Small Native Shrubs to Replace Commonly Used Exotics

By Sarah W. Middeleer, ASLA

What do Japanese spirea, burning bush, boxwood, and forthysia all have in common? They are all non-native common garden plants that can be invasive and do not support native pollinators. Growing native plants helps foster biodiversity, feed bees, and other pollinators.  Many of our northeastern native shrubs are fantastic substitutes for commonly used exotics. 

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Monarch Butterfly on rattlesnake master (Eryngium yuccifolium) Photo by Nick Novick 

North American Prairie Species of New England

By Neil Diboll

Many flowers and grasses commonly associated with Midwestern prairies also occur in the meadows of New England. Some species are widely distributed throughout the region, while others are only occasional or rare. Most are more common in the prairie region, but some are abundant in the Northeast.

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The High Line in New York City, inspired by wildness, but very high maintenance.
 

Urban Wilderness and the “High Line Problem”

By Emma Marris

In October of 2013, I toured three miles of disused railroad line in Philadelphia.  The entire line was covered with spontaneous vegetation alive with butterflies and ladybugs. Here nature was showing us her resilience and her wild beauty and offering to meet us where most of us live now, in the city.  What is tricky about urban wildness is what I call the High Line Problem.

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Forest Savers LLC from Woodstock, Vermont uses a custom-built tractor to uproot and shred invasive shrubs at the Oyster River Forest in Durham, NH as part of a 60-acre restoration project to restore a healthy native plant community to benefit pollinators, songbirds, and the state-endangered New England cottontail.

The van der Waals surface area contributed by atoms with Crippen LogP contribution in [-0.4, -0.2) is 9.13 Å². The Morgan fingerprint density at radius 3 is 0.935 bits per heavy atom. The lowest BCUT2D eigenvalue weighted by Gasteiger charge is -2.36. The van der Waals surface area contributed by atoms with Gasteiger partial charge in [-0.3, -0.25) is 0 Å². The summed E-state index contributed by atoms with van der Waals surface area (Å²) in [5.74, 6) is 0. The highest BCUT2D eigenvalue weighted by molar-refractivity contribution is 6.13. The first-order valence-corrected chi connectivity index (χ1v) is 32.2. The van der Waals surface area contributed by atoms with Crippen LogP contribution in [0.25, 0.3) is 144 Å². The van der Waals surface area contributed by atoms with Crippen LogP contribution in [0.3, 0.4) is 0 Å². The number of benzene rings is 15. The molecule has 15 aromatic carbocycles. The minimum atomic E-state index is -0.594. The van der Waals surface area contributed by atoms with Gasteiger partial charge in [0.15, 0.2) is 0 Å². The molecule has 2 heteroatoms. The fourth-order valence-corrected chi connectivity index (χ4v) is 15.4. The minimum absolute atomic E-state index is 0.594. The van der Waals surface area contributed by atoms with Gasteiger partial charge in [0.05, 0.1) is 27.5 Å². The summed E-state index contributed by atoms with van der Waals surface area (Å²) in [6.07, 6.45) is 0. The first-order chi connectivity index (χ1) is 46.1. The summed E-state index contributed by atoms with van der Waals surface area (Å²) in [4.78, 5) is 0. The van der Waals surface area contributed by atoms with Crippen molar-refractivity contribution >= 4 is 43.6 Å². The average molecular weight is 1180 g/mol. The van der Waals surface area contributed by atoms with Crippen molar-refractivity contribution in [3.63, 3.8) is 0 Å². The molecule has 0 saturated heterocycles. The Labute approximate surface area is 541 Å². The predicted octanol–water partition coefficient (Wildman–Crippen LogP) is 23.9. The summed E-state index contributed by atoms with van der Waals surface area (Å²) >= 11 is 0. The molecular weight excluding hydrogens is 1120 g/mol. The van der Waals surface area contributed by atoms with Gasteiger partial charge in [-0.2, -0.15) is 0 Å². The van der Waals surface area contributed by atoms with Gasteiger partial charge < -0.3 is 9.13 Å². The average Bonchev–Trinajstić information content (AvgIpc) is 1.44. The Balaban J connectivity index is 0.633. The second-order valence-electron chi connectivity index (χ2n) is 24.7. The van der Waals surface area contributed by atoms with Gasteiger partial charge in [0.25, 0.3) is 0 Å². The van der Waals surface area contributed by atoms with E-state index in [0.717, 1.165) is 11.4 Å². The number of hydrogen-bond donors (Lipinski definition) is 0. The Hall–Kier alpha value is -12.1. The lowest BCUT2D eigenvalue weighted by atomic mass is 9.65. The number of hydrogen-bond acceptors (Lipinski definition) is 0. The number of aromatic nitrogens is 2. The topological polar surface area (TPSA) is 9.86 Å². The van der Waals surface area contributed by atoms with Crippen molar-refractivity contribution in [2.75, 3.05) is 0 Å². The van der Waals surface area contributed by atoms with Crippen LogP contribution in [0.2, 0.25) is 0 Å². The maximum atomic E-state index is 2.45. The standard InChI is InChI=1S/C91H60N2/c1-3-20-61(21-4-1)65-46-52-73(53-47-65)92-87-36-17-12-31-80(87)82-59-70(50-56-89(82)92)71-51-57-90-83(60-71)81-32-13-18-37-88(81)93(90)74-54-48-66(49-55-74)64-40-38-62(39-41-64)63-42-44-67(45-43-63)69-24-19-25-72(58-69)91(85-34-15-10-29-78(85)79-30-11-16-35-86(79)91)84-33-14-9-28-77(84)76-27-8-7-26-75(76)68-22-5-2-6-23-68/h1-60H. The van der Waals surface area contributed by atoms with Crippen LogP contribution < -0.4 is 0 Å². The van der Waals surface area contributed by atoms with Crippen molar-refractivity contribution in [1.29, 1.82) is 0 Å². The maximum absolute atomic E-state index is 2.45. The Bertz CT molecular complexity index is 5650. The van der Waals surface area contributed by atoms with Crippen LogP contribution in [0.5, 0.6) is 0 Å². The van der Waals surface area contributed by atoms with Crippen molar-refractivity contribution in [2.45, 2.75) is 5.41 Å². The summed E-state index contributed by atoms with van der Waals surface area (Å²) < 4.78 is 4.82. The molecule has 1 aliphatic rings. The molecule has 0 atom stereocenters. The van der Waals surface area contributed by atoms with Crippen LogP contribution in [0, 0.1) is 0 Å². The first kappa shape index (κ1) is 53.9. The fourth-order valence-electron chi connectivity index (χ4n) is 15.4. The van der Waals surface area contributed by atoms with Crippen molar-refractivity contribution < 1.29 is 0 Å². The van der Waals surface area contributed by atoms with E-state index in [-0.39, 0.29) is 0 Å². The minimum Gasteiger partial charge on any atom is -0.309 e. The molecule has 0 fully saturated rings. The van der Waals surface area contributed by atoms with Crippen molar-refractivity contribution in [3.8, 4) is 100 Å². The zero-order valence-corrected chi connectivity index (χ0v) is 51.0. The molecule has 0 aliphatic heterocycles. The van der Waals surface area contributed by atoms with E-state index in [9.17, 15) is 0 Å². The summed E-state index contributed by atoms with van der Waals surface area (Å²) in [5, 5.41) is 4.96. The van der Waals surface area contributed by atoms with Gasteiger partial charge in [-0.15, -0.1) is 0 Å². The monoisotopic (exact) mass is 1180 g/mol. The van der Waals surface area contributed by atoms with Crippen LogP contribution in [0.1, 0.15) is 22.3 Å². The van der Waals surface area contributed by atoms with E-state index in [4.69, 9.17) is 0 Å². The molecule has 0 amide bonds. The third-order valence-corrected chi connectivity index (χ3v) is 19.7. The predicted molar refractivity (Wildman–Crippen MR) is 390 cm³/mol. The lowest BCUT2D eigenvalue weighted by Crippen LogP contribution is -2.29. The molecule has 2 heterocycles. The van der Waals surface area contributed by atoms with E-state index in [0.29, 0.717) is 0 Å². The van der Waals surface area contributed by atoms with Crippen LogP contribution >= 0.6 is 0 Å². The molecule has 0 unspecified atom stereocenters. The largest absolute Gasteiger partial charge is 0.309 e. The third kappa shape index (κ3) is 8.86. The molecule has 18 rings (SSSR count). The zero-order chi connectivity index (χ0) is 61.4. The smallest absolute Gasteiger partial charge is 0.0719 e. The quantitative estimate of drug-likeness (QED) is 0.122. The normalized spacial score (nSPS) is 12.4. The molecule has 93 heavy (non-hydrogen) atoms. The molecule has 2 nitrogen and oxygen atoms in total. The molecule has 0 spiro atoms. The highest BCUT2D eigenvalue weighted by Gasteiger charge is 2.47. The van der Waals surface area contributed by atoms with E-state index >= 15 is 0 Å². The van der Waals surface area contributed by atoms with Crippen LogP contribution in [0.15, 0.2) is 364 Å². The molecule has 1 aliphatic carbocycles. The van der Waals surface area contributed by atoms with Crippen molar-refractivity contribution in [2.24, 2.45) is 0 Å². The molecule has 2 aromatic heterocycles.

Reducing Invasive Plants and Recovering a Healthy Plant Community

By Ellen Snyder

In southeastern New Hampshire, where I work with landowners and communities on land stewardship, managing invasive plants is a constant struggle. As the Land Stewardship Coordinator for the Town of Durham, I’m guiding three restoration projects on town conservation land. It was hard not to be overwhelmed by the pervasiveness of invasive plants on all three properties. To avoid invasive paralysis, I keep my focus on the goal: restoration of a place to a mostly self-sustaining, healthy plant community.  The reward is a restored landscape brimming with native plants and native beneficial insects. 

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 The sheet mulching project at Wellesley College taken 10 years after it was first installed to suppress turf grass June 2020 shows a thriving plant community.
 

Alexandra Botanic Gardens of Wellesley College: Sheet Mulching Update

By Tricia Diggins

Ten years ago I wrote an article about sheet mulching that highlighted a project in the Alexandra Botanic Gardens of Wellesley College. It was so interesting to revisit the project ten years later and to see if the sheet mulching solution stood the test of time and kept the turfgrass at bay. One of the unexpected benefits of smothering the turfgrass was that it allowed native plants to naturally form a thriving plant community.